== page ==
Freitag, 27. Januar 2023

CHF 150 | 110 | 50 | 30.-

W.A. Mozart
Quatuor pour piano et cordes n° 1 en sol mineur K 478
Duo pour violon et alto n° 1 en sol majeur K 423
Quatuor pour piano et cordes n° 2 en mi bémol majeur K 493

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Präsentation des Konzerts

Piano Quartet no.1 in G minor K478
Duo for violin and viola no.1 in G major K423
Piano Quartet no.2 in E flat major K493
Serendipity is the faculty of making unexpected discoveries by accident. The works given this evening might fit this definition – which, quite apart from their brilliance, makes them so unique. Written in Vienna at roughly the same time as Le nozze di Figaro, from 1785–6, the quartets either side of the Duo were, in fact, commissioned from Mozart by the publisher Hoffmeister to form a planned cycle of three works intended for a non-professional audience, one that liked to perform while holding court. The chamber repertoire lent itself to this context, given the limited number of instruments and the supposed ease of execution. However, with Mozart, nothing turned out as expected; from the publication of the first quartet in G minor, Hoffmeister started to panic about the poor sales, quickly realizing that the extreme technical demands of the composition, which was moreover judged to be too scholarly, made it unsuitable for his clientele. A contemporary newspaper reported that the work could only be conveyed and appreciated by experts, adding that it became ‘all but intolerable in mediocre amateur hands’. So Hoffmeister cancelled his commission of the remaining quartets: the implacable law of supply and demand is older than capitalism itself.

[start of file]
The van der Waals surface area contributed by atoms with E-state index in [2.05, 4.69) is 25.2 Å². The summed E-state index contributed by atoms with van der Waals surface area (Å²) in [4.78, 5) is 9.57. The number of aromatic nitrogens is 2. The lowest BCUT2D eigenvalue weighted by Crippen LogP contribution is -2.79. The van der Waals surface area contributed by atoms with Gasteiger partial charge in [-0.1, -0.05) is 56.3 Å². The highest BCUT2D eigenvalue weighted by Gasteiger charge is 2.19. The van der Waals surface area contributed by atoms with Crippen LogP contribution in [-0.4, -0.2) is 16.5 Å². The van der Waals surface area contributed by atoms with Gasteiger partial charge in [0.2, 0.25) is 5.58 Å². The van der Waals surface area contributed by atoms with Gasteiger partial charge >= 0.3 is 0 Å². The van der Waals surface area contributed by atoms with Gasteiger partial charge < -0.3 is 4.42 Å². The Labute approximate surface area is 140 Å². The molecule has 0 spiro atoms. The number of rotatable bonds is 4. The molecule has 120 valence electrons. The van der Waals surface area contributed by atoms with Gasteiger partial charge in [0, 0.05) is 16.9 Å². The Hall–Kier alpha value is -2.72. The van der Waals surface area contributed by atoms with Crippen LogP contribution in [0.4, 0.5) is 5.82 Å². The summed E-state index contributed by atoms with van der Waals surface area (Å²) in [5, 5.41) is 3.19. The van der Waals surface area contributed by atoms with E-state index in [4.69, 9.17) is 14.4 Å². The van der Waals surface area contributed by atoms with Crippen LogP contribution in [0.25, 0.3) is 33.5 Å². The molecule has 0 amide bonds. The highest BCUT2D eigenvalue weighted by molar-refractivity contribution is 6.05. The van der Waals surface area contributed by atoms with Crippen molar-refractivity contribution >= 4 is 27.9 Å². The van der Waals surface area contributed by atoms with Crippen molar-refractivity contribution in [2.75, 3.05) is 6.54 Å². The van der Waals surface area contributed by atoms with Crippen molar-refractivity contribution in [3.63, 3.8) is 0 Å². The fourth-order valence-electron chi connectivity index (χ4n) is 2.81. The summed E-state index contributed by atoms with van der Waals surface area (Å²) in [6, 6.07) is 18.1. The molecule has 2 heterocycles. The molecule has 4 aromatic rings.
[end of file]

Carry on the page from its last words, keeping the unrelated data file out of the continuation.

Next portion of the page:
But as for serendipity, we can say that in contrast to the string quartet, this form, with three strings and a piano, was rare in Mozart’s time, with such examples of the genre as existed treating the strings as auxiliaries rather than partners worthy of the name. Violin, viola, cello, piano: history owes the first major works of this particular combination of instruments, then, to the chance occurrence of an abortive commercial project. Major and unsurpassed, according to musicologist Harry Halbreich: ‘The format reaches a pinnacle that would arguably never be surpassed. From the outset, Mozart seems to have exhausted the possibilities offered by this problematic combination, of which he was the true pioneer.’ The problem, to be clear, was that of creating a general harmony that would dent neither the vigour nor the expressiveness of the score. And it must be said that Halbreich was right: from the opening of the Quartet no.1 that foreshadows Beethoven, a complex dialogue is set in motion, closer to love than war in its games of hide-and-seek, its madcap runaway episodes and its surges of physicality. Its colour turns out to be miraculously inexpressible, its introspective blue sky constantly brushing against more cloudy, ambiguous aspects of the drama. An indeterminate aspect picked up on in the central Andante, ethereal one moment, heated the next, drawing an astonishing consolatory energy from the low strings. More than ever before, the instruments are interwoven into a seamless braid. Then, to conclude, a Rondo, whose author repeatedly defies the expectations generated by the music’s playfulness and dancing canons, reinforced by virtuosic surges of sound and deliciously ambiguous assonances. Little wonder that this proved to be no beginners’ piece!